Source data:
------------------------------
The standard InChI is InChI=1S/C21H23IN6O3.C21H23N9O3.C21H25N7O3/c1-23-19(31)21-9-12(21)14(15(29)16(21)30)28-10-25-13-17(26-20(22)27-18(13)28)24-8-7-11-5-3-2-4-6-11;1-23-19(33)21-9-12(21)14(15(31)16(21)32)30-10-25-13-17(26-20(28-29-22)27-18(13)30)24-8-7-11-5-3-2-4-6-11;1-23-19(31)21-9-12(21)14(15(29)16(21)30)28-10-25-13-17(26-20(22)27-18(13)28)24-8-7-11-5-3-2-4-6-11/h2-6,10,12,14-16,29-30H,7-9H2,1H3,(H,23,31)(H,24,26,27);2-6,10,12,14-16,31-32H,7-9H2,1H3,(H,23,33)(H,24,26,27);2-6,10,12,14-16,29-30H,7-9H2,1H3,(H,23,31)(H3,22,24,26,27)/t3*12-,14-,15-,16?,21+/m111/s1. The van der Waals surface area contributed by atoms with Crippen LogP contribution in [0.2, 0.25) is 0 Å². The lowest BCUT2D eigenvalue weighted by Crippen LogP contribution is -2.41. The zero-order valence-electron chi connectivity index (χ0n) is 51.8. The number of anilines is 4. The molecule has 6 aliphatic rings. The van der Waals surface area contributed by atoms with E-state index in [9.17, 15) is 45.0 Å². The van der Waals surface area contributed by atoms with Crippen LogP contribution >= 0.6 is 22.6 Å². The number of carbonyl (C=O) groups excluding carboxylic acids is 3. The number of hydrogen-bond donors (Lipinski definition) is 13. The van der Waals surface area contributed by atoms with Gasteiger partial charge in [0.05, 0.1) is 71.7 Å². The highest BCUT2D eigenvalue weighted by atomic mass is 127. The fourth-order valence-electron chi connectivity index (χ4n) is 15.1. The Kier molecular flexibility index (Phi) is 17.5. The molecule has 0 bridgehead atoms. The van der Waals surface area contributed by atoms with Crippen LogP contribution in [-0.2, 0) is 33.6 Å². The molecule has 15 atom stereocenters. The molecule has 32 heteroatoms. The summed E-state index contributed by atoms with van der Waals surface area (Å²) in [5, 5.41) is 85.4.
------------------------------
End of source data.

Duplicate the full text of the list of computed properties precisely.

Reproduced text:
The standard InChI is InChI=1S/C21H23IN6O3.C21H23N9O3.C21H25N7O3/c1-23-19(31)21-9-12(21)14(15(29)16(21)30)28-10-25-13-17(26-20(22)27-18(13)28)24-8-7-11-5-3-2-4-6-11;1-23-19(33)21-9-12(21)14(15(31)16(21)32)30-10-25-13-17(26-20(28-29-22)27-18(13)30)24-8-7-11-5-3-2-4-6-11;1-23-19(31)21-9-12(21)14(15(29)16(21)30)28-10-25-13-17(26-20(22)27-18(13)28)24-8-7-11-5-3-2-4-6-11/h2-6,10,12,14-16,29-30H,7-9H2,1H3,(H,23,31)(H,24,26,27);2-6,10,12,14-16,31-32H,7-9H2,1H3,(H,23,33)(H,24,26,27);2-6,10,12,14-16,29-30H,7-9H2,1H3,(H,23,31)(H3,22,24,26,27)/t3*12-,14-,15-,16?,21+/m111/s1. The van der Waals surface area contributed by atoms with Crippen LogP contribution in [0.2, 0.25) is 0 Å². The lowest BCUT2D eigenvalue weighted by Crippen LogP contribution is -2.41. The zero-order valence-electron chi connectivity index (χ0n) is 51.8. The number of anilines is 4. The molecule has 6 aliphatic rings. The van der Waals surface area contributed by atoms with E-state index in [9.17, 15) is 45.0 Å². The van der Waals surface area contributed by atoms with Crippen LogP contribution >= 0.6 is 22.6 Å². The number of carbonyl (C=O) groups excluding carboxylic acids is 3. The number of hydrogen-bond donors (Lipinski definition) is 13. The van der Waals surface area contributed by atoms with Gasteiger partial charge in [0.05, 0.1) is 71.7 Å². The highest BCUT2D eigenvalue weighted by atomic mass is 127. The fourth-order valence-electron chi connectivity index (χ4n) is 15.1. The Kier molecular flexibility index (Phi) is 17.5. The molecule has 0 bridgehead atoms. The van der Waals surface area contributed by atoms with Crippen LogP contribution in [-0.2, 0) is 33.6 Å². The molecule has 15 atom stereocenters. The molecule has 32 heteroatoms. The summed E-state index contributed by atoms with van der Waals surface area (Å²) in [5, 5.41) is 85.4.